Newspapers And Youth Readership – Does This Make Any Sense?

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I saw this news item from Editor & Publisher: Papers to Tackle Youth Readership Puzzle At Big Conference.
The news item reads:
“Beginning Sunday, March 25, some 400 publishers, editors, journalists and experts from 74 countries will meet in Washington, D.C., to confront a global problem: how to get young people to read a newspaper.
This year’s World Young Reader Conference is the seventh put on by the World Association of Newspapers (WAN), the Paris-based global industry group representing 18,000 newspapers and 76 national newspaper association. The conference is sponsored by the foundation established by the largest U.S. association, the Newspaper Association of America (NAA), as well as some big American chains.”
And this quote from Jim Abbott, vice president of the NAA Foundation:
“We introduced the idea of having teenagers come in, and actually talk to us. After all, this is the market that everyone is trying to reach. So Tuesday afternoon, at the end of the conference, we have a program called ‘Straight From the Source,’ where the teens lay it on the line, and tell us what needs to be done if we want to reach that market.”
MySpace, Facebook, Tivo, iPod, PSP, Xbox 360, mobile devices, Twitter… and newspapers? The only thing youthful about that list is how I am reminded of that “One of these things does not belong” song from Sesame Street. I would have guessed that just getting young people to read print would be enough of a long haul, but to read newspapers?
I wonder if we are loosing touch sometimes. I wonder is we’re just fooling ourselves into a false state of “they should be enjoying what we were enjoying when we were young.” New media is coming out faster than any of us could have predicated. These media – and their success – will be based on the quality of content and how advertisers (or marketers) make it work.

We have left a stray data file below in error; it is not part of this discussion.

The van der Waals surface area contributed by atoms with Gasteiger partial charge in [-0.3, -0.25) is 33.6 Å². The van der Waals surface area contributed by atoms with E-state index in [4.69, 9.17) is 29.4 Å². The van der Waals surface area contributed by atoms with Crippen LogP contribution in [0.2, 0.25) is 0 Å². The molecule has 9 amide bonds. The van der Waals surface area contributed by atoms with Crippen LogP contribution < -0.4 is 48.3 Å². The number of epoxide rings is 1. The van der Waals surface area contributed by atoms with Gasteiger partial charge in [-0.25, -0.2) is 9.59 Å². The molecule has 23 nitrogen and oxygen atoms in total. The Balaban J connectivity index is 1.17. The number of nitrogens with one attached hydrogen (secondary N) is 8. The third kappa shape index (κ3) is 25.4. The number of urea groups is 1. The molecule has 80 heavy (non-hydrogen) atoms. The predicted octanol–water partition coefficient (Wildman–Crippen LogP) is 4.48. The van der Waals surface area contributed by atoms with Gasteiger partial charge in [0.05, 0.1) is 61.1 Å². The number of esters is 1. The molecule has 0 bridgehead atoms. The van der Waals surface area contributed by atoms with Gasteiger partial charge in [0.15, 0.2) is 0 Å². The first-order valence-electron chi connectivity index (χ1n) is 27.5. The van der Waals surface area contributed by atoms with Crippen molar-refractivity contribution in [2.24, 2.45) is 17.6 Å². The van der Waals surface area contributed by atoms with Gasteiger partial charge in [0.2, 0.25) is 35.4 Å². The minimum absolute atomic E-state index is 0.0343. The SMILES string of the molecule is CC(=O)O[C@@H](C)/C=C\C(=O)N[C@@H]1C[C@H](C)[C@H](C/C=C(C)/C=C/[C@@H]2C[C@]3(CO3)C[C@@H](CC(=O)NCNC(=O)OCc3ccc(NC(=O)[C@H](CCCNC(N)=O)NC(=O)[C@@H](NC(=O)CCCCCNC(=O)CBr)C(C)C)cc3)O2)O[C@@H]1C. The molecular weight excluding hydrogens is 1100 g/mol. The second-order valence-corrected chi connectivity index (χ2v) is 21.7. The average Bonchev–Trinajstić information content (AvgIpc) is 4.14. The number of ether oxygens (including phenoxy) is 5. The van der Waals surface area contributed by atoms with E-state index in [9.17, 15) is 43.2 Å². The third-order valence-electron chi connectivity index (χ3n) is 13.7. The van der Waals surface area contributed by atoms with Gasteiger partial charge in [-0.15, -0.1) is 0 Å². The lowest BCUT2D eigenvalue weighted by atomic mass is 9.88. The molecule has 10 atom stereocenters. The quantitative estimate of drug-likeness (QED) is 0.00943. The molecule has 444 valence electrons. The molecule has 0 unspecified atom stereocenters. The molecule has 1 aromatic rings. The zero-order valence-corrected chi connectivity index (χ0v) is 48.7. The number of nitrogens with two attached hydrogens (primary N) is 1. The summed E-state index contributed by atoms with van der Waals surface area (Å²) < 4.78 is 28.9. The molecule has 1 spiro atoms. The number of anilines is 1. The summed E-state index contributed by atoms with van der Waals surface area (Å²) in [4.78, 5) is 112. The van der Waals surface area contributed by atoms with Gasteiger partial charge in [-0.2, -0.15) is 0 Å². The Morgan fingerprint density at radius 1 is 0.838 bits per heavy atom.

If young people are not reading newspapers (and I can understand why this is happening), shouldn’t the newspaper industry start focusing on who is reading their papers, secure that consumer and create a much-needed value-add in the industry to keep it sustainable?
Theory on content: if newspapers create new and engaging ways for their constituents to connect with their brand, the readership will grow. Looking at online opportunities that compliment the printed form (instead of simply scraping print content in minimal form and teasing readers to read the rest in print or subscribe to a digital format) is the route they should be uncovering. Allowing citizens to be journalists. Creating environments where individuals can upload their personal or business awards and accolades. Getting hyper-local with content that speaks to a specific region. Engaging in a customized online presence that draws a reader in and leans them toward more in-depth reporting in print.
There are many countless ways to grow the newspaper industry. Trying to understand how to get young people to read newspapers shouldn’t be off the list… but it should not be so close to the top.


  1. Hah, so funny! I worked for a while on, errr, websites for the papers of a national newspaper chain owned by a big Quebec company. But I refuse to name names. 😉